Perhaps most of all we are afraid of losing loved ones. The fear of loneliness, disapproval, misunderstanding is also the fear of pain. Indeed, if we start to change dramatically and very quickly, it may cause resistance in our environment. They don't want to lose us either, but they also don't want, or maybe they can't, change as quickly as we do to keep the relationship on another level.

Many of the trainings that took place with me said that the most difficult thing for them is not even internal conflicts, which often become aggravated in the process of personal growth. The most difficult thing is to survive the reproaches of relatives and friends. We are constantly compared to what we were, in the context of "better or worse." However, these concepts are relative. Perhaps parents would like us to always remain children, obedient and dependent on them. Such relationships support the parent's sense of worth. But is it better for the child himself to remain dependent?

Is it possible to find a reasonable compromise so that you can develop and at the same time not shock your environment? I guess so. However, this will require, above all, honesty from the person himself. The truth about ourselves is sometimes so painful that we are ready to be distracted by anything: enter into a mental dialogue with cosmic brothers in mind, talk about high things with invisible spiritual mentors, solve problems of a universal scale, take care of all humanity, fall in love at worst.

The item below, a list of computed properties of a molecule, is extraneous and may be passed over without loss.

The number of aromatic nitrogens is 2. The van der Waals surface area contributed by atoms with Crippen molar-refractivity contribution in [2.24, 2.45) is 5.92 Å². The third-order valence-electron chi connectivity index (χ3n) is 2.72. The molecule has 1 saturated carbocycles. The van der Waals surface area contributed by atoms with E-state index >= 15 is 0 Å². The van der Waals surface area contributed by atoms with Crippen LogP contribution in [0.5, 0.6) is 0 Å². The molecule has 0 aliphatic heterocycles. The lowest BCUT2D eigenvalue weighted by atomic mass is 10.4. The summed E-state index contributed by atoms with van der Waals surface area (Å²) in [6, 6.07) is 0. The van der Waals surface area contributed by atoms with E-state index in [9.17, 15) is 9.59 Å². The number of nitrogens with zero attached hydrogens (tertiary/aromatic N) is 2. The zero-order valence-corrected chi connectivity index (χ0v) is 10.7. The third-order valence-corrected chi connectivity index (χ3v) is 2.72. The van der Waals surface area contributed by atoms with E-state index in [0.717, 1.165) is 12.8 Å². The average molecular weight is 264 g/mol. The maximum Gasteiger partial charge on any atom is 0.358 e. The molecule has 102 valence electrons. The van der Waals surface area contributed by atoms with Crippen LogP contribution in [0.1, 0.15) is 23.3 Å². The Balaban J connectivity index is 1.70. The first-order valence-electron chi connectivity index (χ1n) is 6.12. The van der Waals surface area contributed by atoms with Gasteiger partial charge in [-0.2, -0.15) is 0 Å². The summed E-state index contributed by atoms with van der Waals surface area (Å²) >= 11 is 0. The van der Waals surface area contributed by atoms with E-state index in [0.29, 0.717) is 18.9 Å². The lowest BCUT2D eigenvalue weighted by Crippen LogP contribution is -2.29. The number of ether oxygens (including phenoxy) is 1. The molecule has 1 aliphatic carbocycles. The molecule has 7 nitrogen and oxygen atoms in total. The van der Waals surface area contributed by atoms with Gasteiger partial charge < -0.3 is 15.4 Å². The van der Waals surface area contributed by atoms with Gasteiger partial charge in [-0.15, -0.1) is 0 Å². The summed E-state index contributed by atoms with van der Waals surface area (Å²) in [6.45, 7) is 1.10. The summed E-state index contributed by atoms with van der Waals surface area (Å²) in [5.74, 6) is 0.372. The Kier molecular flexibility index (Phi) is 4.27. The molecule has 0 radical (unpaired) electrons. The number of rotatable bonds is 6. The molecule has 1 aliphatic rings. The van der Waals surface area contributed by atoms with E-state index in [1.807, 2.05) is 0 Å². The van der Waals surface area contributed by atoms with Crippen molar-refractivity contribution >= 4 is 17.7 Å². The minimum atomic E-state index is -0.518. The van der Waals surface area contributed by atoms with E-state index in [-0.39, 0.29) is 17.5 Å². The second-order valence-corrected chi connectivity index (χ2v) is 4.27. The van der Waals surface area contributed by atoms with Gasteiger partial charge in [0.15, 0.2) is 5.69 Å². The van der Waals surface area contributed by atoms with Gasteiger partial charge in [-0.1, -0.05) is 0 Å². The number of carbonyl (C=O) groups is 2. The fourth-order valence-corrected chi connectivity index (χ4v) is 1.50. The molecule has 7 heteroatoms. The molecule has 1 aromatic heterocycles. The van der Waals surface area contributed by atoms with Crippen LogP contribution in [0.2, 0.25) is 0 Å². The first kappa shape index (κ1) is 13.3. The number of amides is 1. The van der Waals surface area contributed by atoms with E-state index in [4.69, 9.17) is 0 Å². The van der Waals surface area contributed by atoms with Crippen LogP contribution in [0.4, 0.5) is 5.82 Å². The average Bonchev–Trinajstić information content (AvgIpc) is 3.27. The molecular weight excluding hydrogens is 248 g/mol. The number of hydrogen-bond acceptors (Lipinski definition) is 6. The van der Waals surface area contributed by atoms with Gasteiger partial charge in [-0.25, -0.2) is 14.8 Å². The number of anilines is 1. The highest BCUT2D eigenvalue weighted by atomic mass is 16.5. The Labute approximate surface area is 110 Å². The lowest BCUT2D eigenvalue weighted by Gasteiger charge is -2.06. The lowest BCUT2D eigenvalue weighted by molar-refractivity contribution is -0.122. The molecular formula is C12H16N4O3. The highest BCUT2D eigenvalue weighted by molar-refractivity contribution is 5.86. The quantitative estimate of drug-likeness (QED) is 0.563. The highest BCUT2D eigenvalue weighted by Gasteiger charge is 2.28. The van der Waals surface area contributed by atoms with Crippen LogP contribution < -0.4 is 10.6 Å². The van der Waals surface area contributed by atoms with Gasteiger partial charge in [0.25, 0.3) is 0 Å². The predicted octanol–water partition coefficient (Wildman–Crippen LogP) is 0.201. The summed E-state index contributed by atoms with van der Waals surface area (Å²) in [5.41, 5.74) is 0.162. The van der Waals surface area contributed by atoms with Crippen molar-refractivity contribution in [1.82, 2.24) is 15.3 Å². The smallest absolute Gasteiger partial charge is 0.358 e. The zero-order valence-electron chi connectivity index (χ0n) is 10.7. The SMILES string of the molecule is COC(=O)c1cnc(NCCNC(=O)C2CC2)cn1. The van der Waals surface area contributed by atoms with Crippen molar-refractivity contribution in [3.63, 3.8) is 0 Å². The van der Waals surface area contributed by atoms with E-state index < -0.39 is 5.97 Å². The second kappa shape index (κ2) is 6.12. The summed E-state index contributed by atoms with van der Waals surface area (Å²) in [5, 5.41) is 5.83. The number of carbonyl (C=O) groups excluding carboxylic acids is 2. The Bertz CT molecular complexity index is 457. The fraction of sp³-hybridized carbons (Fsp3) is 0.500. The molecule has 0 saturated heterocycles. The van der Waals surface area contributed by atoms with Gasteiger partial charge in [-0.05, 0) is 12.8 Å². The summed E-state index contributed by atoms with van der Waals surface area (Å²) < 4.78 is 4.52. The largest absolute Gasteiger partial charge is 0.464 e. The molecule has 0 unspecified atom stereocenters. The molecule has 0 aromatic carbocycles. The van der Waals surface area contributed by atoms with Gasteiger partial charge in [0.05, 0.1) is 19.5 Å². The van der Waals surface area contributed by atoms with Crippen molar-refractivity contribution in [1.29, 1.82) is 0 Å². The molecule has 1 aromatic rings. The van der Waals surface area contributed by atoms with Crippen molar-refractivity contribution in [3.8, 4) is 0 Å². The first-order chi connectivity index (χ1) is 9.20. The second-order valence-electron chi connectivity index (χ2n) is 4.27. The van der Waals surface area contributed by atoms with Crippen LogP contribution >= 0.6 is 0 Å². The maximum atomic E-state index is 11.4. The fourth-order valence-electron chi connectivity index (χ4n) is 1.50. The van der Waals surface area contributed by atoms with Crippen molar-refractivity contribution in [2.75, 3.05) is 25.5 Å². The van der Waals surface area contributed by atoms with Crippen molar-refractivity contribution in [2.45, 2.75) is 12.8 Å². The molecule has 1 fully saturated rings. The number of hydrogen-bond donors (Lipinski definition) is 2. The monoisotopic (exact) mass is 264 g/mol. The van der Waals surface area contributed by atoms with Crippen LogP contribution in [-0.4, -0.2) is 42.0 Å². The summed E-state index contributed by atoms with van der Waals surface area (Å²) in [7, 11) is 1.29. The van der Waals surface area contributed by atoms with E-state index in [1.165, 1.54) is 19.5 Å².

Psychological defenses are varied and very sophisticated. They hide things we don't want to know about ourselves. This tends to mirror our surroundings as well. It's not always that they don't want to understand us and accept us as changed. Sometimes we ourselves do not understand what is happening to us and where we are going.

In order to make the painful process of internal changes a little easier for you, I will share my personal experience. Let's consider a model of neurological levels of consciousness. Graphically, it is a pyramid consisting of the following levels: environment, behavior, skills, beliefs, personality or self-identity, mission or meaning of life.

So, changes can take place at different levels, and at different speeds.

The people who surround us, by their attitude towards us, show at what level and what changes are taking place. To understand this, it is enough to learn just three rules:

  1. Changes at a higher level instantly cause changes at a lower one;
  2. Changes at lower levels produce changes at higher levels very slowly;
  3. Changes downstream without corresponding changes upstream are short-lived.

How to understand and use it in practice.